Get On Your Bike: Peloton’s “sexist” ad results in drop of market value

February 17, 2020

2 min read

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What's going on here?

Peloton’s sexist Christmas advertisement prompts its market value to drop by over $1bn.

What does this mean?

Peloton’s 2019 Christmas advert for its exercise bike has received backlash for being sexist and “dystopian”. It went viral in early December for the way it portrayed a young woman who was gifted one of Peloton’s $2245 exercise bikes.  It features the woman documenting her use of the exercise bikes and thanking her partner for changing her life. Not only was this ad followed by social media backlash, but it also led to a 9% drop in Peloton’s stock price.

What's the big picture effect?

This event has led to a major reputational crisis for Peloton. The fact that this ad single-handedly prompted a drop in Peloton’s stock price is noteworthy. Often we see TV campaigns being used as a method of bouncing back from a reputational crisis, not the opposite as happened here. This goes to show that public perception is extremely influential, and that it can have tremendous consequences, especially in the short term. Therefore, companies have to be increasingly cautious when assessing their social media strategies.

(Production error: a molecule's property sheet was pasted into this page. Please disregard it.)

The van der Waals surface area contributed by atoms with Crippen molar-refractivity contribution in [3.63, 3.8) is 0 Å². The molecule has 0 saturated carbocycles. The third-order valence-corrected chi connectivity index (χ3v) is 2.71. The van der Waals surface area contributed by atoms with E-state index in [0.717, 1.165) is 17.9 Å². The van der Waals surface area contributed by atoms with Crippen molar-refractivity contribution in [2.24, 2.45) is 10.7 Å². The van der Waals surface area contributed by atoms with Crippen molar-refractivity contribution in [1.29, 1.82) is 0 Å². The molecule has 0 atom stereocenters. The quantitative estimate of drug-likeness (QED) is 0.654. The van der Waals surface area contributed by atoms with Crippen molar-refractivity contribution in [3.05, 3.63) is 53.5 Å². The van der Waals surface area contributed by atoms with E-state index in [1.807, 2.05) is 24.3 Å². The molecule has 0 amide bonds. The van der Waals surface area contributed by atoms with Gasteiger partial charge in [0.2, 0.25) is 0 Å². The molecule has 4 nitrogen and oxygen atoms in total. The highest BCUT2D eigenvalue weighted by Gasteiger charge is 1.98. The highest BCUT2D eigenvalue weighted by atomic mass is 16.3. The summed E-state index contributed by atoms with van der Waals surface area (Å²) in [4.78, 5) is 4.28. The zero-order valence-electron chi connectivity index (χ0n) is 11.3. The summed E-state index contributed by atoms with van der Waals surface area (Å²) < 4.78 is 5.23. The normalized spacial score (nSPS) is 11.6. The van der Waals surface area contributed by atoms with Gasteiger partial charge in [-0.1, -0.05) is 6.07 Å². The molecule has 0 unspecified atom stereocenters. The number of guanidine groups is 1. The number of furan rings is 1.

Peloton could take a cue from brands such as Chipotle and Uber which have deployed successful mitigation measures in the past to avoid widespread brand crises. After 2 Chipotle restaurants were linked to e-coli outbreaks, the brand designed an ad campaign around fresh ingredients and its employees preparing the food. This year on year increase in TV advertisement expenditure led to an astounding 50% increase in revenue for the brand in early 2019. 

This experience shows that public perception and consumer confidence still remain vital, and for brands to survive in this uber competitive market, there needs to be extensive checks before the content is released. Without these checks, stock prices are likely to be at risk, and companies will have to come up with innovative solutions to mitigate.

Report written by Maya Sajeev

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